The answer to that is over and over in the evenings Martin would patiently explain the gospel to his Muslim captors. Remember what Jesus said "You have heard that it was said, 'You shall love your neighbor and hate your enemy.' But I say to you, Love your enemies and pray for those who persecute you, so that you may be sons of your Father who is in heaven. For he makes his sun rise on the evil and on the good, and sends rain on the just and on the unjust. For if you love those who love you, what reward do you have? Do not even the tax collectors do the same? And if you greet only your brothers, what more are you doing than others? Do not even the Gentiles do the same? You therefore must be perfect, as your heavenly Father is perfect.” Matt 5:43-48

Like the Apostle Paul, Martin was living his life for his captors, and viewed his situation as a calling of God to minister the mysteries of the gospel to a lost peoples group. Unfortunately like the apostle Paul, Martin’s life and ministry was cut short. Friday, June 7, 2002 after radioing to their base for permission to liberate the prisoners, the U.S.-trained Rangers launched an attack. During the two-hour gunfight that ensued, Martin Burnham, 42, and Yap were killed, and Gracia Burnham was wounded. It was not clear if they were shot by their captors or hit in the crossfire. Gracia Burnham, was evacuated to a military hospital where she underwent surgery for a gunshot wound to the leg. 

"I was so happy when I got out of the jungle," she told doctorsShe reportedly also and said her husband's death was "part of God's plan."

Living for others involves a willingness to reveal gospel mystery at any cost. For Martin is cost him his life and for Paul it cost him to be under house arrest for something he never did. It’s taking every opportunity to be used for the glory of God. That’s the beauty and the mystery of the gospel. “Mystery” is something that was previously hidden and according to Paul’s letter the gospel was hidden from the Gentiles, but now according to (v6) gentiles have been brought into God’s family and that’s been revealed to them through the Spirit. Paul knew how difficult it was going to be for Jews to see Gentiles as equal heirs with Christ in the Kingdom. …..(Eph 2:18-20). Especially when the Jews believed the Gentiles were created to fuel the fires of Hell. BUT! Paul, none the less knew that his calling from God, wasn’t about him and his comforts. It was all about the glory of God being magnified so that the gospel would penetrate the hearts of sinners to be reconciled to a holy God. This is what each and every one of us is called to, whether you like it or not. Our calling as God’s children is first to die to self and live for others to proclaim the gospel to a hostile world, even if that means you live a life that ends like Martin Burnham. Live your life willing to dies to self, to live for others and to delight in the gospel that unites sinners together. When we observe our calling through the lens of scripture a believer is not only captured by God’s plan and goals but also enraptured by God’s grace. As Jim Elliott before going off into a strange land, with strange people, not knowing what tomorrow will bring said these truthful words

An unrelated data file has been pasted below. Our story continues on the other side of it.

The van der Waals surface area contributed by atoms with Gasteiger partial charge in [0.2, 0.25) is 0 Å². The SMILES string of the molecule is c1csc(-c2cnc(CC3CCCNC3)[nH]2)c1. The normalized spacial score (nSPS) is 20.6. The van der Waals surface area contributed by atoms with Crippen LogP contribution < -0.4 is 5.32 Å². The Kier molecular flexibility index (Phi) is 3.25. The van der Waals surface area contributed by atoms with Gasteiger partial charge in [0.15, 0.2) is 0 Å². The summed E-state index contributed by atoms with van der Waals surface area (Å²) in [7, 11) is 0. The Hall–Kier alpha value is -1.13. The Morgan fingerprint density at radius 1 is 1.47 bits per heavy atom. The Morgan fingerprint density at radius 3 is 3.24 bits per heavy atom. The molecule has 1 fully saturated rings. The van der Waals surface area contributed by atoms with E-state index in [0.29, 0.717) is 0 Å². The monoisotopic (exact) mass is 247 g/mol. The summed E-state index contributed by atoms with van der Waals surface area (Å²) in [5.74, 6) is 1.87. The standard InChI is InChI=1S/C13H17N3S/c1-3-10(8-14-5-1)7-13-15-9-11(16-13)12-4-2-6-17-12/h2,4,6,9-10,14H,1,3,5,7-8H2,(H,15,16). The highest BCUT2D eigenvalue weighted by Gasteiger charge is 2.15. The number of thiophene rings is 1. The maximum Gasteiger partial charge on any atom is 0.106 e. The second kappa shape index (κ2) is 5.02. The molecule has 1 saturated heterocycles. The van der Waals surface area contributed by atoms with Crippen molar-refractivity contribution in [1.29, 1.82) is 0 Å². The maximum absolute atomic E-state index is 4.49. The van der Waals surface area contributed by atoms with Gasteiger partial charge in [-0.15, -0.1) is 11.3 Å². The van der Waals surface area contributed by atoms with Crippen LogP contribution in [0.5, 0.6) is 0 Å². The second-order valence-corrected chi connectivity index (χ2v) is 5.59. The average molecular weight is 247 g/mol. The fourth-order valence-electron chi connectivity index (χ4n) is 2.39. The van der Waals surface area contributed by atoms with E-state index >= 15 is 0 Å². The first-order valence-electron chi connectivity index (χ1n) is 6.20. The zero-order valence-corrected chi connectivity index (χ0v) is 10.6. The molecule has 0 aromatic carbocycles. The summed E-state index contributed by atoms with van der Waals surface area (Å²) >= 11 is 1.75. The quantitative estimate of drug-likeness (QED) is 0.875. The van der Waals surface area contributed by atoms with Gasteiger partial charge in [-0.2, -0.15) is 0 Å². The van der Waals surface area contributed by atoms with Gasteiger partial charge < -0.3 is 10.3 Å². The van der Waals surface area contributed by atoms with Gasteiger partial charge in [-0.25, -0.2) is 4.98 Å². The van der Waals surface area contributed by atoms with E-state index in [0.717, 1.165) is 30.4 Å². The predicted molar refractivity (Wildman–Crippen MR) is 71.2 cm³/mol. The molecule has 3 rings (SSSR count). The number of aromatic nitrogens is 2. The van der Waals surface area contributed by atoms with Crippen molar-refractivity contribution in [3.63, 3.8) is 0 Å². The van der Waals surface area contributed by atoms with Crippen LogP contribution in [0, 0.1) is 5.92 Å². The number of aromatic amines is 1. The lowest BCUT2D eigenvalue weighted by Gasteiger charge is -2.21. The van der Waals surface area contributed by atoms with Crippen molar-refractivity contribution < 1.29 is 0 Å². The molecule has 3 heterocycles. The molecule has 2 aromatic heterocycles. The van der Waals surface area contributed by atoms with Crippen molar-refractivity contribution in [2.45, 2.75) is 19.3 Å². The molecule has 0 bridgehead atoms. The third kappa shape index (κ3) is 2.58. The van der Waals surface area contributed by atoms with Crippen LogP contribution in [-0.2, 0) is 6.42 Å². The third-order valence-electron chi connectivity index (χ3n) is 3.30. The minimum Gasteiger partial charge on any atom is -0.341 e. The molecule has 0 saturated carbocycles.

“He is no fool who gives what he cannot keep, to gain what he cannot lose...!!!”